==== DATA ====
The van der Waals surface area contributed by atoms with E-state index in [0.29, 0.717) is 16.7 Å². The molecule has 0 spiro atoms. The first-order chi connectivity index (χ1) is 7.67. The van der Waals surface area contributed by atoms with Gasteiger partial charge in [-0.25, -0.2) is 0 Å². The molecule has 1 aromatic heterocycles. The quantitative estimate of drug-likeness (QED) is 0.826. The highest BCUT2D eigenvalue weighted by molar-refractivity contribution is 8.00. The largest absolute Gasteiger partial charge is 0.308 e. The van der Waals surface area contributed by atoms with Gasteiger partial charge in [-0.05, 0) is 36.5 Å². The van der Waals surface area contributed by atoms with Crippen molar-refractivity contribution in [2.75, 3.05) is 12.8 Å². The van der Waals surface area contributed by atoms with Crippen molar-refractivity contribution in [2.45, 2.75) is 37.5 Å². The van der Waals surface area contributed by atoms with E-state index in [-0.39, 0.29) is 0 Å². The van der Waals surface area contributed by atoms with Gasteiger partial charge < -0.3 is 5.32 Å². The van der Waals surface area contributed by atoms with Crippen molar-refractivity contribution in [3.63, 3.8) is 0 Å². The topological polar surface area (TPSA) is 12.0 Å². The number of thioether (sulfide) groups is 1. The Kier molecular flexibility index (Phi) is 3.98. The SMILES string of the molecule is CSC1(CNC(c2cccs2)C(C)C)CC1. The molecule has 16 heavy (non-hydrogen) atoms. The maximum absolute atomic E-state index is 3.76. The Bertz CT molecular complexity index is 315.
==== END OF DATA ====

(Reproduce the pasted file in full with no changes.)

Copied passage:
The van der Waals surface area contributed by atoms with E-state index in [0.29, 0.717) is 16.7 Å². The molecule has 0 spiro atoms. The first-order chi connectivity index (χ1) is 7.67. The van der Waals surface area contributed by atoms with Gasteiger partial charge in [-0.25, -0.2) is 0 Å². The molecule has 1 aromatic heterocycles. The quantitative estimate of drug-likeness (QED) is 0.826. The highest BCUT2D eigenvalue weighted by molar-refractivity contribution is 8.00. The largest absolute Gasteiger partial charge is 0.308 e. The van der Waals surface area contributed by atoms with Gasteiger partial charge in [-0.05, 0) is 36.5 Å². The van der Waals surface area contributed by atoms with Crippen molar-refractivity contribution in [2.75, 3.05) is 12.8 Å². The van der Waals surface area contributed by atoms with Crippen molar-refractivity contribution in [2.45, 2.75) is 37.5 Å². The van der Waals surface area contributed by atoms with E-state index in [-0.39, 0.29) is 0 Å². The van der Waals surface area contributed by atoms with Gasteiger partial charge < -0.3 is 5.32 Å². The van der Waals surface area contributed by atoms with Crippen molar-refractivity contribution in [3.63, 3.8) is 0 Å². The topological polar surface area (TPSA) is 12.0 Å². The number of thioether (sulfide) groups is 1. The Kier molecular flexibility index (Phi) is 3.98. The SMILES string of the molecule is CSC1(CNC(c2cccs2)C(C)C)CC1. The molecule has 16 heavy (non-hydrogen) atoms. The maximum absolute atomic E-state index is 3.76. The Bertz CT molecular complexity index is 315.